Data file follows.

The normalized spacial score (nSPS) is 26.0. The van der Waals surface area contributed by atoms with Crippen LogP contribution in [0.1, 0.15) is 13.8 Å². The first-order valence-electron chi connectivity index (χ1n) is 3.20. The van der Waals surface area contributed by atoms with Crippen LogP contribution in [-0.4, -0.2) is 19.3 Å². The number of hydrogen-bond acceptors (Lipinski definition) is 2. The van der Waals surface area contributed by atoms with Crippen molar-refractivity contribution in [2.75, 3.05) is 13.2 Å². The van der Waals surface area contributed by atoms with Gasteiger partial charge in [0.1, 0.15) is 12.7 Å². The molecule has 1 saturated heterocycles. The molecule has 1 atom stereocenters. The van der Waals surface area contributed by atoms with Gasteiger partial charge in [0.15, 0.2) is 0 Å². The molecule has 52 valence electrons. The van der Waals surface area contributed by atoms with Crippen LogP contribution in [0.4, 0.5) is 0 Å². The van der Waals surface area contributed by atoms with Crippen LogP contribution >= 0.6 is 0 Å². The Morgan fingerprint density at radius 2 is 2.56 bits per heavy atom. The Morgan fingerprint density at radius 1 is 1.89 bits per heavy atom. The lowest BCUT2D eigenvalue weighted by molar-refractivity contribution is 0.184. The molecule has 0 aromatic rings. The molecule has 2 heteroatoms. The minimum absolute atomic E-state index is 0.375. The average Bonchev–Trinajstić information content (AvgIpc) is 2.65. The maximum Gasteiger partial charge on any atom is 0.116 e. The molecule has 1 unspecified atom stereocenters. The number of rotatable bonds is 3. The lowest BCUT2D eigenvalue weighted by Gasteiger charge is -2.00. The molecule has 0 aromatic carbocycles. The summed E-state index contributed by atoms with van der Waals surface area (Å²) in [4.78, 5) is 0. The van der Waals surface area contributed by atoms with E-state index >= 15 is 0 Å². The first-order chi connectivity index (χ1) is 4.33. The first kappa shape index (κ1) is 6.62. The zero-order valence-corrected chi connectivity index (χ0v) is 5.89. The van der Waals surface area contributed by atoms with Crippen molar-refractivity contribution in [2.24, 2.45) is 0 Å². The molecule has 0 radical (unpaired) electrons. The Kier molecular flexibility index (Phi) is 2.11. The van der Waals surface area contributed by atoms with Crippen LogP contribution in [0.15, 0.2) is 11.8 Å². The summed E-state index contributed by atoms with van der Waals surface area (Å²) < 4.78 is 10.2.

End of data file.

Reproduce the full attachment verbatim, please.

The normalized spacial score (nSPS) is 26.0. The van der Waals surface area contributed by atoms with Crippen LogP contribution in [0.1, 0.15) is 13.8 Å². The first-order valence-electron chi connectivity index (χ1n) is 3.20. The van der Waals surface area contributed by atoms with Crippen LogP contribution in [-0.4, -0.2) is 19.3 Å². The number of hydrogen-bond acceptors (Lipinski definition) is 2. The van der Waals surface area contributed by atoms with Crippen molar-refractivity contribution in [2.75, 3.05) is 13.2 Å². The van der Waals surface area contributed by atoms with Gasteiger partial charge in [0.1, 0.15) is 12.7 Å². The molecule has 1 saturated heterocycles. The molecule has 1 atom stereocenters. The van der Waals surface area contributed by atoms with Gasteiger partial charge in [0.15, 0.2) is 0 Å². The molecule has 52 valence electrons. The van der Waals surface area contributed by atoms with Crippen LogP contribution in [0.4, 0.5) is 0 Å². The van der Waals surface area contributed by atoms with Crippen LogP contribution >= 0.6 is 0 Å². The Morgan fingerprint density at radius 2 is 2.56 bits per heavy atom. The Morgan fingerprint density at radius 1 is 1.89 bits per heavy atom. The lowest BCUT2D eigenvalue weighted by molar-refractivity contribution is 0.184. The molecule has 0 aromatic rings. The molecule has 2 heteroatoms. The minimum absolute atomic E-state index is 0.375. The average Bonchev–Trinajstić information content (AvgIpc) is 2.65. The maximum Gasteiger partial charge on any atom is 0.116 e. The molecule has 1 unspecified atom stereocenters. The number of rotatable bonds is 3. The lowest BCUT2D eigenvalue weighted by Gasteiger charge is -2.00. The molecule has 0 aromatic carbocycles. The summed E-state index contributed by atoms with van der Waals surface area (Å²) in [4.78, 5) is 0. The van der Waals surface area contributed by atoms with E-state index >= 15 is 0 Å². The first-order chi connectivity index (χ1) is 4.33. The first kappa shape index (κ1) is 6.62. The zero-order valence-corrected chi connectivity index (χ0v) is 5.89. The van der Waals surface area contributed by atoms with Crippen molar-refractivity contribution in [2.24, 2.45) is 0 Å². The molecule has 0 radical (unpaired) electrons. The Kier molecular flexibility index (Phi) is 2.11. The van der Waals surface area contributed by atoms with Crippen LogP contribution in [0.15, 0.2) is 11.8 Å². The summed E-state index contributed by atoms with van der Waals surface area (Å²) < 4.78 is 10.2.